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Lower San Marcos River safety causes debate

By Darcy Sprague NEWS REPORTER @darcy_days Tubers and river rats may see law enforcement officials patrolling the San Marcos River this summer as a result of increased …. Senate Bill 234 (SB 234), if passed, could change the way the lower portion of the river is managed. The bill is currently in Senate committee hearings. Senator Judith Zaffirini (D-Laredo) introduced SB 234. The bill would allow for a Water Oriented Recreation District (W.O.R.D) to be established if voted for by members of the affected counties. The W.O.R.D. would be run by an independent agency. Officials would hire law enforcement officers to patrol the area and establish safety and sanitation measures. The recreation district board would be responsible for overseeing the safety and cleanliness of the river. Funds for the W.O.R.D would be provided through a tax placed on tubing outfitters. The outfitters would be required to sell wristbands for $1-$3 to people renting tubes or using shuttles. The bill affects the San Marcos River downstream of Westerfield Crossing, which runs mainly through Martindale.

See SB 234, Page 2


Army Cadet honored with top leadership award


Nick Menchaca holds up freshly caught suckermouth catfish, an invasive species in the San Marcos River, April 17 at Rio Vista Park.

Invasive species hunter safeguards waterway By Jon Wilcox SENIOR NEWS REPORTER @thrilcox


ne Texas State graduate has made fishing his day job through a city-funded contract to remove invasive sea life from the San Marcos River and Spring Lake. Nick Menchaca, founding

owner of Atlas Environmental, has earned a living since 2013 by hunting suckermouth catfish, tilapia, red-rimmed melania and giant ramshorn snails. Non-native invasive species could potentially devastate San Marcos’ local aquatic ecosystem without the work of Menchaca and his company. Menchaca moved from Fort

Worth to San Marcos in 2009 to attend Texas State. He graduated in 2012 with a degree in recreational administration. After graduating, he learned about the contract while completing an internship with the city’s habitat conservation plan manager, Melani Howard. Atlas Environmental was hired in 2013 to fulfill the requirements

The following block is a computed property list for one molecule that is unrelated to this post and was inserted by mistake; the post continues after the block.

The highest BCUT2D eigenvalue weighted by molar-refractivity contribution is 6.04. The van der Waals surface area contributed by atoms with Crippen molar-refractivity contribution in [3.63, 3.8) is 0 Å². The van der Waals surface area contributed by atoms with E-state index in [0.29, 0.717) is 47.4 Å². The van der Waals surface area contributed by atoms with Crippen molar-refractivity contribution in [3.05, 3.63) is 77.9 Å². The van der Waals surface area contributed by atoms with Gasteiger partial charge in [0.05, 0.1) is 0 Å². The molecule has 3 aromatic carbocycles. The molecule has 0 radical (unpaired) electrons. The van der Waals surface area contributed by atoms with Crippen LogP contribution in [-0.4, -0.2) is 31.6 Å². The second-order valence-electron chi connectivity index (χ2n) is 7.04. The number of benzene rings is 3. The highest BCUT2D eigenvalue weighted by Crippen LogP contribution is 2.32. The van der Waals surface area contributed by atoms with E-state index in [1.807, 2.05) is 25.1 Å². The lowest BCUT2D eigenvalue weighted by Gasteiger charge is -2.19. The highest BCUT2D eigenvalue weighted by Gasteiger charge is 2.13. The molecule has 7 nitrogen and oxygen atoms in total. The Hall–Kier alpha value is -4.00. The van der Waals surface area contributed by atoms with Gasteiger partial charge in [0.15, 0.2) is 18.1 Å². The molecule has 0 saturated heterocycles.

of the Edwards Aquifer Habitat Conservation Plan, Howard said. The company is the first to be hired by the city to remove invasive species. “Having never done this, we didn’t know what would work and wouldn’t,” Howard said. “Through experimentation,



By Rebecca Banks NEWS REPORTER @r_banks13 Being described as a humble leader is an honor reserved for very few. Army Cadet Walter Brinker, Spanish senior, joined the Reserve Officers’ Training Corps (ROTC) in January 2012 after graduating high school in 2003. Brinker was one of 15 cadets nationally recognized with top honors in leadership March 30 with the George C. Marshall Award. “Texas State typically has someone selected for the award, but to my knowledge we’ve never had anyone actually selected for the top honors or the top 15,” said Lieutenant Colonel James Adams, military science chair. “So that’s pretty rare.” Adams said Brinker was awarded top honors from the George C. Marshall Foundation. Officials conduct a records review to select the top 15 Army ROTC cadets in the nation. The George C. Marshall award is given to cadets who excel in leadership, physical fitness and academic standing. A university may nominate a cadet each year to receive the award, Adams said. The award is based on the cadet’s performance during a course in leadership development and assessment held at Fort Knox, Kentucky during the summer, he said.

See BRINKER, Page 2

Crossing train tracks illegally presents high risk of death, injury

By Jon Wilcox SENIOR NEWS REPORTER @thrilcox Data from the Federal Railroad Administration (FRA) shows trespassing is the most common cause of death and injury in train-related accidents in Hays County. The majority of deaths and injuries on Hays County railways can be attributed to trespassing on private property, according to the data. Similar trends can be found in nearby Central Texas counties where rail traffic is present. FRA records show 14 total accidents from April 2010 to April 2015 in Hays County. Eight of the 14 people injured or killed were trespassing on private property. Three of the trespassing incidents resulted in fatalities. In April 2015, two incidents of trespassing-related injuries occurred in San Marcos within two weeks of each other. A teenager was injured by a train while walking by the railroad tracks near Jowers Center and the Bobcat Softball Stadium, according to an April 8 University Star article. Less than two weeks later, a man lying on the tracks was killed by a train when he failed to get out of the